By Jacqui Miller-Charlton MBE
As I sat at a round table type discussion regarding the future issues surrounding our region’s airport I was reminded of that age old adage ‘you never miss the water until the well runs dry’.
On learning more of what keeps the top team awake at night which could if left unchecked certainly threaten the airports long term future survival, I felt compelled to share with all my readers just how Scottish Devo max is set to affect us as a region much more than any other throughout England and the wider UK and why it’s imperative that we get behind and fully support a third runway at London’s Heathrow airport, whatever the outcome of the EU referendum.
Increased services to more destinations from both a national and international perspective have been hard fought in order to deliver to our region an airport where it’s become normal for those of us that travel for either business, pleasure or both to be able to do so from our regional capital that is Newcastle’s International Airport. Indeed for some of the business travellers amongst us (I flew at least 2-3 times a month during my time as Miller International’s Sales & Marketing Director) it’s the difference between being able to access a new market or not.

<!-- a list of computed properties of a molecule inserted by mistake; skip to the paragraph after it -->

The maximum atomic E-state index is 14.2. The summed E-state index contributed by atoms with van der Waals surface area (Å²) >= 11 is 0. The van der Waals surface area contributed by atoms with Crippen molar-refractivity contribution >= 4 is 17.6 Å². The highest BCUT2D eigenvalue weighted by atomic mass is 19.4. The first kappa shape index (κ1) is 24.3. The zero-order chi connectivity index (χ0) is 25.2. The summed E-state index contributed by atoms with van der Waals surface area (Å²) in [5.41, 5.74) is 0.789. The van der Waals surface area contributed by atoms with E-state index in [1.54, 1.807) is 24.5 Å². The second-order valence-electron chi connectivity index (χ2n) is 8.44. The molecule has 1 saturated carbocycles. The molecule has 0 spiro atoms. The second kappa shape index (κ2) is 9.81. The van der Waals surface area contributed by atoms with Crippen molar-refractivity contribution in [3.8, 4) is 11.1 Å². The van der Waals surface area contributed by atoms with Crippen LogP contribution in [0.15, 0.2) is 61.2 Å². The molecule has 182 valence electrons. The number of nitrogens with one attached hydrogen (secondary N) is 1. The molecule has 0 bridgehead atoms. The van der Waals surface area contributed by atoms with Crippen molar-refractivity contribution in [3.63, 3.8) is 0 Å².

We never stop to consider as we go about our daily lives just how important an issue connectivity is in today’s global business environment or just how much of an inconvenience it would be if we had to travel to another airport outside the area to be able to reach those places we were attempting to sell into or visit for that special ‘me/family time’.